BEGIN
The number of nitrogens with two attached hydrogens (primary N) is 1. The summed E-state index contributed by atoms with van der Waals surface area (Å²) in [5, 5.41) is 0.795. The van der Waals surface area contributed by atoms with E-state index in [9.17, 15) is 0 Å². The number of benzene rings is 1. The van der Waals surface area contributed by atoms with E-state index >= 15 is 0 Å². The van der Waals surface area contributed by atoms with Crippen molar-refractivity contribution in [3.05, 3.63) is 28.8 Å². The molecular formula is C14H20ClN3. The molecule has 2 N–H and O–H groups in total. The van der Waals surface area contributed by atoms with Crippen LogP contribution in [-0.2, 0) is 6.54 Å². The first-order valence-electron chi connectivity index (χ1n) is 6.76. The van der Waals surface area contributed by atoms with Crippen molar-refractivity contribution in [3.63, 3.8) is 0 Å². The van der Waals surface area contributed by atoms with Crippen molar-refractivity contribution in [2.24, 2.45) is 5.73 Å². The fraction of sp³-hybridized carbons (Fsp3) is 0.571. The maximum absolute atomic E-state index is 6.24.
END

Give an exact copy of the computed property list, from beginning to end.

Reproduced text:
The number of nitrogens with two attached hydrogens (primary N) is 1. The summed E-state index contributed by atoms with van der Waals surface area (Å²) in [5, 5.41) is 0.795. The van der Waals surface area contributed by atoms with E-state index in [9.17, 15) is 0 Å². The number of benzene rings is 1. The van der Waals surface area contributed by atoms with E-state index >= 15 is 0 Å². The van der Waals surface area contributed by atoms with Crippen molar-refractivity contribution in [3.05, 3.63) is 28.8 Å². The molecular formula is C14H20ClN3. The molecule has 2 N–H and O–H groups in total. The van der Waals surface area contributed by atoms with Crippen LogP contribution in [-0.2, 0) is 6.54 Å². The first-order valence-electron chi connectivity index (χ1n) is 6.76. The van der Waals surface area contributed by atoms with Crippen molar-refractivity contribution in [3.63, 3.8) is 0 Å². The van der Waals surface area contributed by atoms with Crippen molar-refractivity contribution in [2.24, 2.45) is 5.73 Å². The fraction of sp³-hybridized carbons (Fsp3) is 0.571. The maximum absolute atomic E-state index is 6.24.